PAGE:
Method to call to make the Reader created be as fast as possible reading documents, especially for long-running processes where caching is likely to help. This means reducing amount of information collected (ignorable white space in prolog/epilog, accurate Location information for Event API), and possibly even including simplifying handling of XML-specified transformations (skip attribute value and text linefeed normalization). Potential downsides are somewhat increased memory usage (for full-sized input buffers), and reduced XML conformance (will not do some of transformations).

    • configureForLowMemUsage()

Method to call to minimize the memory usage of the stream/event reader; both regarding Objects created, and the temporary memory usage during parsing. This generally incurs some performance penalties, due to using smaller input buffers.

    • configureForRoundTripping()

Method to call to make Reader try to preserve as much of input formatting as possible, so that round-tripping would be as lossless as possible. This means that the matching writer should be able to reproduce output as closely matching input format as possible (most implementations won’t be able to provide 100% vis-a-vis; white space between attributes is generally lost, as well as use of character entities).

I was expecting a bit more processing to be done while parsing 160MB XML file but just simply counting fully created Artists object takes about 5-8 seconds on my machine for the whole set.

Anyway, I wanted to compare some of those options available in Woodstox and I have created 3 simple benchmarks using Google Caliper microbenchmarking framework.

I have tested the following options: ForLowMemory, ForSpeed and ForXMLConformance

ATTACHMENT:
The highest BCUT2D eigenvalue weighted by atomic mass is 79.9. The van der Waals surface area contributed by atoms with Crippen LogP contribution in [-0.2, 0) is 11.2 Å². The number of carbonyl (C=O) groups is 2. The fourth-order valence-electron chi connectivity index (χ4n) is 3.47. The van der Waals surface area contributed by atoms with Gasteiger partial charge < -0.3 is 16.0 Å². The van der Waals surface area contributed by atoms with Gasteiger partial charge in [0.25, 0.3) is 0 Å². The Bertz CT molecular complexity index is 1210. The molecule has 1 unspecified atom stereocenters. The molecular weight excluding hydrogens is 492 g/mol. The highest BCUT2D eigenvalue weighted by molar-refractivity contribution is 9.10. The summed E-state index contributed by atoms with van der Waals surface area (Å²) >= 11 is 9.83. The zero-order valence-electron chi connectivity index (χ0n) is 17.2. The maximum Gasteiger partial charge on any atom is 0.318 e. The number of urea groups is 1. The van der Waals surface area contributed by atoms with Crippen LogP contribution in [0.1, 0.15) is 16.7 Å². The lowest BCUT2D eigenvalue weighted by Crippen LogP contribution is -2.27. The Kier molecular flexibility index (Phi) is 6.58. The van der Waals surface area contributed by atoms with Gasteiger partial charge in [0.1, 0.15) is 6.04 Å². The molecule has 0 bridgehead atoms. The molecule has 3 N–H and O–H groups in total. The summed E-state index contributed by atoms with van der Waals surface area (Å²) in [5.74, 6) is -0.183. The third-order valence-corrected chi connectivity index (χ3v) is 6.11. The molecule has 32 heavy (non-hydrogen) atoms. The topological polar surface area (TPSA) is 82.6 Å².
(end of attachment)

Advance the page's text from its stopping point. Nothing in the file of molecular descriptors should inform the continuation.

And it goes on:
With 5-8 seconds executing there are no big differences but still they are visible:

Benchmarks done using standard Google Calliper settings and executed with ‘–printScore’ flag. 10 runs for each benchmark case.

Execution times:

using standard currentTimeMillis over 5 runs for each case.

All tests were executed on my Mac Book Pro 2.2GHz Intel Core i7, 8GB 1333MHz RAM.

Actual Heap allocations as well as CPU usage in all three cases looked similar:

 

The full source code (Git+Maven project is available from Github at: https://github.com/softberries/woodstoxex

5 responses on “Parsing large XML files with Woodstox library

  1. Tomasz Dziurko September 16, 2012 at 11:26 am

    Thanks for sharing. I am not a big fan of parsing XMLs but Google Caliper for benchmarking looks interesting, didn’t know about it before.

  2. szimano September 17, 2012 at 9:12 am

    Hey good stuff. Would be nice to see a comparison with the default SAX java implementation ;-)

  3. Maciej Biłas September 18, 2012 at 6:36 pm

    Krzysiek, cool stuff.

    What does the Caliper score represent? It looks like a inverse of the execution time, but how it’s measured and what is it useful for? You know, if it’s only dependent on the execution time, why bother computing some derivative values?

  4. admin September 18, 2012 at 7:10 pm

    Caliper score is meaningless if you do smth other than compare results with each other, its a different unit than a simple time (in miliseconds) as its being calculated using (mainly) time and used memory factors, in other words its just a quick and convenient way of saying which algorithm has better performance roughly.

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5 responses on “Parsing large XML files with Woodstox library

  1. Tomasz Dziurko September 16, 2012 at 11:26 am

    Thanks for sharing. I am not a big fan of parsing XMLs but Google Caliper for benchmarking looks interesting, didn’t know about it before.

  2. szimano September 17, 2012 at 9:12 am

    Hey good stuff. Would be nice to see a comparison with the default SAX java implementation ;-)

  3. Maciej Biłas September 18, 2012 at 6:36 pm

    Krzysiek, cool stuff.

    What does the Caliper score represent? It looks like a inverse of the execution time, but how it’s measured and what is it useful for? You know, if it’s only dependent on the execution time, why bother computing some derivative values?

  4. admin September 18, 2012 at 7:10 pm

    Caliper score is meaningless if you do smth other than compare results with each other, its a different unit than a simple time (in miliseconds) as its being calculated using (mainly) time and used memory factors, in other words its just a quick and convenient way of saying which algorithm has better performance roughly.